Senators Draw on Own Experiences to Chastise Drug Companies - NBC Bay Area
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Senators Draw on Own Experiences to Chastise Drug Companies

It's the first time lawmakers have called the pharmaceutical industry's top executives to account for rising prices



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    From left to right: Richard A. Gonzalez, chairman and chief executive officer of AbbVie Inc.; Pascal Soriot, executive director and chief executive officer of AstraZeneca; Giovanni Caforio, chairman of the board and chief executive officer of Bristol-Myers Squibb Co.; Jennifer Taubert, executive vice president and worldwide chairman of Janssen Pharmaceuticals Johnson & Johnson; Kenneth C. Frazier, chairman and chief executive officer of Merck & Co., Inc.; Albert Bourla, chief executive officer of Pfizer; and Olivier Brandicourt, chief executive officer of Sanofi, wait to testify before the Senate Finance Committee hearing on drug prices, Feb. 26, 2019, on Capitol Hill in Washington, D.C.

    Channeling the ire of constituents and drawing from personal experience, senators chastised drug company executives Tuesday over the high cost of prescription medications, while the CEOs warned that government price controls could stifle breakthroughs on diseases like Alzheimer's.

    The Senate Finance Committee hearing marked the first time lawmakers have called the industry's top executives to account for rising prices, which are a drain on Medicare and Medicaid and a burden to millions of Americans. The extraordinary public accounting was a sign that Congress and the White House are moving toward legislation this year to curb costs.

    Sen. Johnny Isakson, R-Ga., who has Parkinson's, said the cost of one of his longtime medications had jumped by $90 when he went to refill it recently. "I can't explain it," said Isakson, who credits prescription drugs for allowing him to keep working. He started making calls and found a whole range of prices for the medication.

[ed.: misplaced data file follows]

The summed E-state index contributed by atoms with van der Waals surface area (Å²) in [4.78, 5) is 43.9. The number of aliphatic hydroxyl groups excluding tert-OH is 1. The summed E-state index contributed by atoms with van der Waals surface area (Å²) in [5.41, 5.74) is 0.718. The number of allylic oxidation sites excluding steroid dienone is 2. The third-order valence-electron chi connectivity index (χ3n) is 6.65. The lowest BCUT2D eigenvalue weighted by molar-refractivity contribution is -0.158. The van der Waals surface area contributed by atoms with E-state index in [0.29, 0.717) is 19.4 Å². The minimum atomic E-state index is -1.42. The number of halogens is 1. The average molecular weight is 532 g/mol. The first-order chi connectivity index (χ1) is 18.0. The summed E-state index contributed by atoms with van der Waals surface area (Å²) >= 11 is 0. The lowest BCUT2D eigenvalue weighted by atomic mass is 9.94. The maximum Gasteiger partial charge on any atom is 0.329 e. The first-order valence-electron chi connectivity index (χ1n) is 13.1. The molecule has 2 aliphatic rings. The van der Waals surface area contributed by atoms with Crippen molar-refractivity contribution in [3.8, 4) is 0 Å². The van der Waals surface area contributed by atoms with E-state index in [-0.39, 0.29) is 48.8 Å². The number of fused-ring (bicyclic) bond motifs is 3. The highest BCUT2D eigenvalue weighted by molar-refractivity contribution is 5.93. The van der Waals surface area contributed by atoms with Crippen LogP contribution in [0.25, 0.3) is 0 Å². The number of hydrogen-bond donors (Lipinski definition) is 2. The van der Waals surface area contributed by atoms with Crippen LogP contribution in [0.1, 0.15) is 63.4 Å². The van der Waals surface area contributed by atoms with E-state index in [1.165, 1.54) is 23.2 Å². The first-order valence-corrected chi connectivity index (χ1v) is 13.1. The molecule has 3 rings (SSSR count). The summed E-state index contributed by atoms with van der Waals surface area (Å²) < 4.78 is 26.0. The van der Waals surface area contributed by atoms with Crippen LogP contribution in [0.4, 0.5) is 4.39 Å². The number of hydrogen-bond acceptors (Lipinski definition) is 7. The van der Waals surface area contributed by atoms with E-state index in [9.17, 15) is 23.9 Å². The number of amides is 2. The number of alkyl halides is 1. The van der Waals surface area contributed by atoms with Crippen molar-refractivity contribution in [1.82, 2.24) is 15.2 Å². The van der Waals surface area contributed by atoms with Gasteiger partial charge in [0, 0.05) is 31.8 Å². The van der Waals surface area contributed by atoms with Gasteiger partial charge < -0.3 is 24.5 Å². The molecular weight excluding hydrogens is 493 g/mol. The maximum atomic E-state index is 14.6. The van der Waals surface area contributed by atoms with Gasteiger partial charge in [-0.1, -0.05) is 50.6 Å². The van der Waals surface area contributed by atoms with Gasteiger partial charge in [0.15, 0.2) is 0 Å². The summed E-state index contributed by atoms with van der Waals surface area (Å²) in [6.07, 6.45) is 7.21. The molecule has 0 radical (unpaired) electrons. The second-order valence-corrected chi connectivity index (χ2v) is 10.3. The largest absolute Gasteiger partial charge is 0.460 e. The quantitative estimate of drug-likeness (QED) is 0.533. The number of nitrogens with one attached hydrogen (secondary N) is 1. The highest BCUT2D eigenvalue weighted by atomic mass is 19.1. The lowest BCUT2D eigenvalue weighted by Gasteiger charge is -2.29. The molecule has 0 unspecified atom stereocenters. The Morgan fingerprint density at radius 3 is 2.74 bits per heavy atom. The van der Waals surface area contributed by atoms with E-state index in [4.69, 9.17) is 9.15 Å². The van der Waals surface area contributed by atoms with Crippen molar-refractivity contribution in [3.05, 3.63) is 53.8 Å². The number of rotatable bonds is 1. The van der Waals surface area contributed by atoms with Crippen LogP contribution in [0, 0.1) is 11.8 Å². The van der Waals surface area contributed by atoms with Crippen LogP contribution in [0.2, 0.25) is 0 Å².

The second-ranking Senate Republican, John Cornyn of Texas, expressed disbelief that Humira, a blockbuster drug for immune system conditions from AbbVie, is protected by more than 130 patents that cumulatively translate to decades of roadblocks for generic competitors. AbbVie CEO Richard Gonzalez responded that each new FDA-approved use of the drug represents an investment by the company in research, even if the medication is the same.

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    "At some point that patent has to end so that the patient can get access to that drug at much cheaper cost," Cronyn said.

    Drug costs are squeezing Americans in a number of ways: New medicines for cancer and other diseases often launch with prices exceeding $100,000 per year even as employers are shifting more pharmacy costs onto workers. Less expensive drugs for common ailments like diabetes and asthma often see price hikes of around 10 percent annually. Meanwhile, some drugmakers have been buying up once-cheap medicines and hiking prices by 1,000 percent or more.

    The pharmaceutical executives expressed a general desire to lower costs for patients but made no firm commitments. Merck CEO Kenneth Frazier warned that "outrageous solutions" could sacrifice industry innovation. He said lung cancer patients in the United Kingdom are still waiting for a drug available here that can cut deaths in half among those newly diagnosed. Sanofi CEO Olivier Brandicourt said using government "price controls" would not be enough to make medicines affordable.